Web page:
Convenience stores are ubiquitous — and they sell the vast majority of gas purchased by consumers in the United States. But as more Americans transition to electric vehicles, a major reason people visit convenience stores will disappear.
Industry giant 7-Eleven is looking to capture this growing market of EV drivers. The company said Tuesday it will install 500 direct-current fast charging ports at 250 locations across North America by the end of 2022. These charging stations will be owned and operated by 7-Eleven, as opposed to fuel at its filling stations, which must be purchased from suppliers.
Many charging stations from some of the country’s largest providers, like EVgo, ChargePoint or Tesla’s Supercharger network, are located in a patchwork of parking lots adjacent to shopping malls or retailers like Target. But a major draw of convenience stores like 7-Eleven is that they’re already located in areas adjacent to highways or major roads — so they may have a leg up in attracting drivers.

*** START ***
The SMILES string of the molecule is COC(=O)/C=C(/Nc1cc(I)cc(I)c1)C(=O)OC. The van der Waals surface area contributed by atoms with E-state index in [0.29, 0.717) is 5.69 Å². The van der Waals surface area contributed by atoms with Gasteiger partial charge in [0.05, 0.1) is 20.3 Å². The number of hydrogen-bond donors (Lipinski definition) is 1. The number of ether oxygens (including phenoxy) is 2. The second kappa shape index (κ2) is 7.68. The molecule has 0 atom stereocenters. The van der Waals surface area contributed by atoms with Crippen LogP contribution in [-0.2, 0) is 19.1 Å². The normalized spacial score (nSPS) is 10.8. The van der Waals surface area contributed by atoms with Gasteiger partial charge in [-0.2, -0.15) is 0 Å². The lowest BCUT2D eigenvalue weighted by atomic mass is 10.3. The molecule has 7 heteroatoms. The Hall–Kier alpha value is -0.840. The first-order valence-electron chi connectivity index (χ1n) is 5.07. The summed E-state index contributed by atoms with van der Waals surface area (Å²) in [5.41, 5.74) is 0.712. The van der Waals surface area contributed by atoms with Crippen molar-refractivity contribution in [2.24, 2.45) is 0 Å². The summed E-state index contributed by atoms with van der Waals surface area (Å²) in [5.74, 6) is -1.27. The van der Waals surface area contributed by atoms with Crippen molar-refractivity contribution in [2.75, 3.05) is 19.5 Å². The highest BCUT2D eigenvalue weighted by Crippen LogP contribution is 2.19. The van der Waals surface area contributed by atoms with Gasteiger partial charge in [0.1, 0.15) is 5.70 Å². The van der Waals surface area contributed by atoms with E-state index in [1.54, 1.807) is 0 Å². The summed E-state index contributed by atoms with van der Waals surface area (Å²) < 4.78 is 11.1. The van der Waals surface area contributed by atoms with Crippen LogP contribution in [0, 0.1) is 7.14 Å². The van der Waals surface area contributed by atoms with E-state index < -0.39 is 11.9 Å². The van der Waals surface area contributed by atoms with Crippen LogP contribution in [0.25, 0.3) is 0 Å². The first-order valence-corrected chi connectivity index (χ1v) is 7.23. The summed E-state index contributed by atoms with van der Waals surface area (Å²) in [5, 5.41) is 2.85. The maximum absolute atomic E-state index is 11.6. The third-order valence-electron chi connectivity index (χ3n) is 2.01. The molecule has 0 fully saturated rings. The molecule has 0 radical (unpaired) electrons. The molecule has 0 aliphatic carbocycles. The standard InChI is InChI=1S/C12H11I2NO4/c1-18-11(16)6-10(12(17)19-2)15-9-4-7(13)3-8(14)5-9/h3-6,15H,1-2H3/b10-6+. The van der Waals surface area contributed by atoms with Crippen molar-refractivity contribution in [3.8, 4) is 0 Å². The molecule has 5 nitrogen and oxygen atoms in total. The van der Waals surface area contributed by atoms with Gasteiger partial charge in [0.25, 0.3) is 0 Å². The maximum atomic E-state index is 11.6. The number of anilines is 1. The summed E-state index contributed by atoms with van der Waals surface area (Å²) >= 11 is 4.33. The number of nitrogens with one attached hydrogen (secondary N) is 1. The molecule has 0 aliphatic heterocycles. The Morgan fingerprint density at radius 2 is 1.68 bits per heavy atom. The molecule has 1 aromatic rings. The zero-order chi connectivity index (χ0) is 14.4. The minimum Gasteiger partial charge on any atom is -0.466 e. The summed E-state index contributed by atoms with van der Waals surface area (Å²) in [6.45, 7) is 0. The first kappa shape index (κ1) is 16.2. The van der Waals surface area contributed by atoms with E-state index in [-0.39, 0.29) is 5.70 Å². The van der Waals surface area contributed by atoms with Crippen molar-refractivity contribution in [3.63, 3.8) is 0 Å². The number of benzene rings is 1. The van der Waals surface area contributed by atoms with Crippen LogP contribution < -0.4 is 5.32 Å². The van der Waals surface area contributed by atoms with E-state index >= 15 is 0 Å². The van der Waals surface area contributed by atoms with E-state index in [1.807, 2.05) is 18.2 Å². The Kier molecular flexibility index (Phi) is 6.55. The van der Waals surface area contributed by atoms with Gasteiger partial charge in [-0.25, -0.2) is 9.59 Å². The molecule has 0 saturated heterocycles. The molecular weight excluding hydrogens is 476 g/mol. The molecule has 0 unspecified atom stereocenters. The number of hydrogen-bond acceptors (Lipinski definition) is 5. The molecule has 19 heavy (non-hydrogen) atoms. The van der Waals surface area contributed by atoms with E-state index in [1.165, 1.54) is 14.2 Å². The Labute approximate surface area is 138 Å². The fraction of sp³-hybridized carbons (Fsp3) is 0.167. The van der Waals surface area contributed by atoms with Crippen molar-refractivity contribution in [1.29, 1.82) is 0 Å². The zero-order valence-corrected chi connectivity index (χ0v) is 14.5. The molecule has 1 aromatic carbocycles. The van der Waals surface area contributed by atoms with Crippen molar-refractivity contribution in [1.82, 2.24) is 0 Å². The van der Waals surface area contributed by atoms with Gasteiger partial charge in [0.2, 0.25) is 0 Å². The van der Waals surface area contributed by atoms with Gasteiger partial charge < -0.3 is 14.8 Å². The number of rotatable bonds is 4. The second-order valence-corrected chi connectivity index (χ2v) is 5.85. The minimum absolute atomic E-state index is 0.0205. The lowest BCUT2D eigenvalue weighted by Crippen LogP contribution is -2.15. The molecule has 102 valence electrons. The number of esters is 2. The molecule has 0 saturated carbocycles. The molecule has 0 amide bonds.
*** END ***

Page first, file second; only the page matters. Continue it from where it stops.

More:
7-Eleven may have another advantage in choosing to install DC fast chargers as opposed to slower level 2 chargers: The majority of convenience retailers are designed for quick, in-and-out service — around the time it takes to fill a tank of gas. Many don’t offer temperature-controlled places to sit, so a longer charging time would likely pose a problem for drivers. While older EV models are limited by the amount of kilowatt charges they can accept (so the output rate of the charger is inconsequential to how long it takes to charge the battery), newer vehicles can accept a wider range of charging rates.
As charging infrastructure — or lack thereof — remains one of the largest barriers to EV adoption, planned build-outs from mainstream retailers like the one announced by 7-Eleven could help reduce some consumer hesitancy over EVs.
The 500 charging stations will join 7-Eleven’s existing network of 22 charging stations, which are located in 14 stores across four states.